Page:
I saw Labatte’s MCA show last weekend, and since then I’ve been trying to parse through why I was so underwhelmed by it – and why I’m not all that surprised at the fact that I was. I don’t think the disappointing aspects of Labatte’s show are due as much to the work itself (which was fine, if not, in my opinion, some of her best). Instead, I think Labatte’s show exemplifies a growing failure on the MCA’s part to think big when it comes to showcasing local artists.
The 12 x 12 series has grown programmatically automated in spirit. It’s as if the MCA believes they need to do little else than place their institutional stamp of approval on the groundwork that Chicago’s gallerists and indie cultural producers have already laid. I have no idea what kind of budget each 12 x 12 project receives but I’ll bet it’s pretty small. This is fitting and often necessary for a Museum project series – up to a point. But in my opinion a museum show by a local artist whose work — let’s be honest — is already well-known to the local art community should be a step beyond the normal gallery fare. A Museum show–even a smaller-scale project-type show–should strive to be ambitious in some way, a knock-your-socks off occasion for the artist to create something that would not otherwise be possible without the museum’s support. I think an important correlary to this last idea is that a 12 x 12 artist should be given the institutional freedom to make a project that is not necessarily the kind of thing that their dealer would want to show (i.e., not easily sellable to collectors).
A brochure prepared for every 12 x 12 exhibition would be another step in the right direction. Take the beautifully produced 3-fold brochures for the Hammer Museum’s Project series as an example. The Hammer’s brochures are produced cheaply. They contain full-color illustrations of the artist’s work and, most importantly, each one includes an engaging critical essay written by a museum curator, another artist, or a well-known writer or cultural figure. So not only do Hammer Projects artists get a show, with a curatorial mandate to “think big,” but they get something that lives on afterwards – an essay written about their work that helps expand critical awareness of their practice.Â I think the MCA should be doing this too. What if the MCA were to invite emerging, local-area writers and curators to occasionally pen brochure essays for its 12 x 12 artists? Not only would the artist receive lengthy critical assessment of their work, our local writers (many of whom also fall into the “emerging” category) would receive the obvious benefits (and honorarium) of having their work published by a museum. It’s a win-win situation for everyone involved.
If budget is an issue, I think the MCA should cut down on the number of 12 x 12s it does each year (12 is already far too many, in my opinion). Why not do 6 x 6 and up the budget for each show? That way, each exhibition can be more ambitious in scope, include an accompanying brochure/essay, and have more of a lasting impact on the artist and the museum’s audience.
I’m not sure if I would have written these comments at all if an MCA staffperson hadn’t called me at home one evening several weeks ago, shortly before Labatte’s exhibition opened. The staff person asked me if I would be interested in writing about Labatte’s show and/or the fact that it also marked the 100th artist in the 12 x 12 series. So, you know, here you have it, here’s what I think. The MCA staff person was extremely nice and I always welcome such calls, but I couldn’t help thinking that, to a certain extent, the Museum was asking me and other local arts writers to do their interpretive work for them. Those little wall labels provided for each show, which are invariably written in bland museum-ese and which seem to boil every artist’s concerns down to the same three or four issues, are not sufficient. In many ways they do a disservice to artists who have worked so hard to “earn” their MCA slot and are justifiably thrilled at the opportunity to exhibit in one of the country’s top contemporary art institutions.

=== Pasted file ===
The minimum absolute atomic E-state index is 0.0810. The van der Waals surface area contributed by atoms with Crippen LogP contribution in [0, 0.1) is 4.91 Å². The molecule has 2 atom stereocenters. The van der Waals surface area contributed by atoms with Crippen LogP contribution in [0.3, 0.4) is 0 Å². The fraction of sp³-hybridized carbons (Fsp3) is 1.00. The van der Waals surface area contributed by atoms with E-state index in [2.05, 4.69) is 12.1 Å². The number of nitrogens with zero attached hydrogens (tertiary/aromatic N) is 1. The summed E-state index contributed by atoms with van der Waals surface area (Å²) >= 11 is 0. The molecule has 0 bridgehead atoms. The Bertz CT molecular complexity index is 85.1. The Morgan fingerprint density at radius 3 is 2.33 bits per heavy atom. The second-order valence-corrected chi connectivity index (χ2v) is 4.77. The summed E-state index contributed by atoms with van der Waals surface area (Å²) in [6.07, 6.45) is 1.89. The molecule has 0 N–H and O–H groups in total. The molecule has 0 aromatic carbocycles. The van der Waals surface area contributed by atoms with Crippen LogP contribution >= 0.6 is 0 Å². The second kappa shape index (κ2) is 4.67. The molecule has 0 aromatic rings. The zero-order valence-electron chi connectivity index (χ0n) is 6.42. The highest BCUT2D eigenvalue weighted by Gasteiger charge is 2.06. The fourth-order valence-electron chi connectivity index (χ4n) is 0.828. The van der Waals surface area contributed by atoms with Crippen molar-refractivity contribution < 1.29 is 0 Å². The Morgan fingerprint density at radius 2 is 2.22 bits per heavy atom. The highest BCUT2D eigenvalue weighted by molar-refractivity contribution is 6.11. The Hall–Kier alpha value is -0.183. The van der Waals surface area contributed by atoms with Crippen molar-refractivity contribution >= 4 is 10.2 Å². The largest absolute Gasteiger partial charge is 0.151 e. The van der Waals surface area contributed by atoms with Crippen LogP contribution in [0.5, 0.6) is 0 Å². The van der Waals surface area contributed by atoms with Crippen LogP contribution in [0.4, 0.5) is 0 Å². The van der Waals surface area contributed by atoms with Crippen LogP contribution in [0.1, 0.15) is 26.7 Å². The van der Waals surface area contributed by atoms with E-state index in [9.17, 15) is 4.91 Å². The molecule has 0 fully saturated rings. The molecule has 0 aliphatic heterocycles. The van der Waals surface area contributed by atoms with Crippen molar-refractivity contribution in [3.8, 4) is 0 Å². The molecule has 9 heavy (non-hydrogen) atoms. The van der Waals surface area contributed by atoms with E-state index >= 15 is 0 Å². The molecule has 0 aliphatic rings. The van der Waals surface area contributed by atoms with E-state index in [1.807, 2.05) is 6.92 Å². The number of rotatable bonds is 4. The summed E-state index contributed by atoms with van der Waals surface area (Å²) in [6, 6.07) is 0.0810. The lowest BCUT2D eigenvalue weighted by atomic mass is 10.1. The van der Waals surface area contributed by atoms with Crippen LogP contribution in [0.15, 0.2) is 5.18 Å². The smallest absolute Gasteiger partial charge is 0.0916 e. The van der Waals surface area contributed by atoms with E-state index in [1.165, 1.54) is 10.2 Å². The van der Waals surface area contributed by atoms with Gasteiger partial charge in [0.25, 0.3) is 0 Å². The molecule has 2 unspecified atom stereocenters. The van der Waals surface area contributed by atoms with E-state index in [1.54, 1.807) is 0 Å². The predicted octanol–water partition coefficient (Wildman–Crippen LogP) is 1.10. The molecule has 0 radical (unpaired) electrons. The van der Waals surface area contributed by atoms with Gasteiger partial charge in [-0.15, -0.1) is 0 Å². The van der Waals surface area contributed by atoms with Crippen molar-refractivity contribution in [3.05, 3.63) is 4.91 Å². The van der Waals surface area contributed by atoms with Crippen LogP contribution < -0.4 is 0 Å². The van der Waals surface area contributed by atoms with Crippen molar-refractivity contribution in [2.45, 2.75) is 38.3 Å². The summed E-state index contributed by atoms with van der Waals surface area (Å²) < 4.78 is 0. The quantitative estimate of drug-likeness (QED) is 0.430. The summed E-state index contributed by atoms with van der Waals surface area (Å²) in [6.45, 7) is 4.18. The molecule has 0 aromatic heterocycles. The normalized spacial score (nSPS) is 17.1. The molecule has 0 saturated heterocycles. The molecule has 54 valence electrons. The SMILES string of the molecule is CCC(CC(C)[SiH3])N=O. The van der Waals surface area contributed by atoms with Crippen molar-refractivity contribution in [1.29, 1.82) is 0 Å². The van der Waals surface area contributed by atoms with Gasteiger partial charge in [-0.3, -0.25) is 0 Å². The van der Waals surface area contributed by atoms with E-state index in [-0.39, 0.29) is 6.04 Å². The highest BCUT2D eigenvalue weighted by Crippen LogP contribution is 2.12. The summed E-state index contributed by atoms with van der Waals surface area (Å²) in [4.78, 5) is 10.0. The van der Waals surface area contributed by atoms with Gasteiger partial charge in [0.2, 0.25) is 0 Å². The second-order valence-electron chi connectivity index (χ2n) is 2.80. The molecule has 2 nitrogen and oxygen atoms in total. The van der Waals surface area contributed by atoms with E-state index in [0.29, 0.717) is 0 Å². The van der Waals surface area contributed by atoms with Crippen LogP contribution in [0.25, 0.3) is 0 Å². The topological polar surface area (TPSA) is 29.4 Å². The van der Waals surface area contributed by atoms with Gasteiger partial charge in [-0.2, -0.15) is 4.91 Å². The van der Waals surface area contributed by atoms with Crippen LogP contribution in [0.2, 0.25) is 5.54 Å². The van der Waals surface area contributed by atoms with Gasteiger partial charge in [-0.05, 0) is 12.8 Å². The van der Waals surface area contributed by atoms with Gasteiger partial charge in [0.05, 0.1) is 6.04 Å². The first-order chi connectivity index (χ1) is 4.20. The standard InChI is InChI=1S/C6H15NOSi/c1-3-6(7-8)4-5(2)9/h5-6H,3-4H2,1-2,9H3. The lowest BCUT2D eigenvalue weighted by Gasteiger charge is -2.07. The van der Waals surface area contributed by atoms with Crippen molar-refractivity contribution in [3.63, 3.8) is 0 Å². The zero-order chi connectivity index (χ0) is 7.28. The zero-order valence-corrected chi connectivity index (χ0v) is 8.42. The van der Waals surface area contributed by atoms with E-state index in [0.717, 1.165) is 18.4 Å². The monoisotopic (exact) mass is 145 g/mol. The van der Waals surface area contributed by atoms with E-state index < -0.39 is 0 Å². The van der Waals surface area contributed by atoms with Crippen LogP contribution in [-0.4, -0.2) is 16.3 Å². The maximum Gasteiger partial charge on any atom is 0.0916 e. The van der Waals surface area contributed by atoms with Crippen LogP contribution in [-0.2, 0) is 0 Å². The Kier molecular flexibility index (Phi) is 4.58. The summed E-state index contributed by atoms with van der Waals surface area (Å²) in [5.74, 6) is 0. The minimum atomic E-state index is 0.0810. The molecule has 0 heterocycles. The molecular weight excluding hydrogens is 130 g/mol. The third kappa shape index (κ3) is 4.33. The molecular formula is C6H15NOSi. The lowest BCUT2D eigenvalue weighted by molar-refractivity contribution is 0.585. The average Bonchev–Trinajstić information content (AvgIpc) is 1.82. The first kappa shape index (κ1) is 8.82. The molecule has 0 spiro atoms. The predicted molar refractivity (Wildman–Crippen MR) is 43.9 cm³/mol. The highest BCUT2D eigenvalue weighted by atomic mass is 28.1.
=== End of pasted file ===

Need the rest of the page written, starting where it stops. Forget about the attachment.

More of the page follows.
The MCA needs to do more to make this opportunity count. 100 shows and almost 10 years is long enough to prove the Institution’s commitment to emerging local artists. Now, I think it’s time for the MCA to expand that commitment into something more lasting and meaningful by taking a long look at how they allocate their resources and at what they, and more importantly what their artists, truly want and need from a 12 x 12 exhibition.
December 31, 2010 · Print This Article
Meg Onli and I posted our list of Top Ten Chicago Events over at art:21 blog. Although I myself am already a bit weary of all the Top Ten lists hitting my RSS feed – doesn’t it seem like there were way more than usual this year?? – do check out what Meg and I thought were some of the most memorable events of the past year…if you’ve got room for more, that is.Â
Just wanted to let you all know that the Oak Park, IL domestic art space What It Is has made catalogs from several shows from its 2009 and 2010 years of programming available for purchase on their website. I don’t know how long these publications have actually been available, but the info just hit my RSS feed today and since they all look so nice, I thought I’d pass this along as an FYI. Publications on Jonathan Franklin, Sabina Ott + Michelle Wassen, Irene PÃ©rez, Michelle Welzen, Collazo Anderson & Bernard Williams, Andrew Rigsby, and the group shows Permission to Work and Physicality, Perspective and the Consciousness of Relating are all available via the website. Each catalog even has this neat little preview slide show thingee so you can page through and take a look at the book in advance, before buying. Way to go guys!
Here’s what I want to know: if What It Is, a shoestring-budget domestic art space, can publish small catalogs in conjunction with many of its exhibitions — why the heck can’t the MCA do the same for its 12 x 12 series??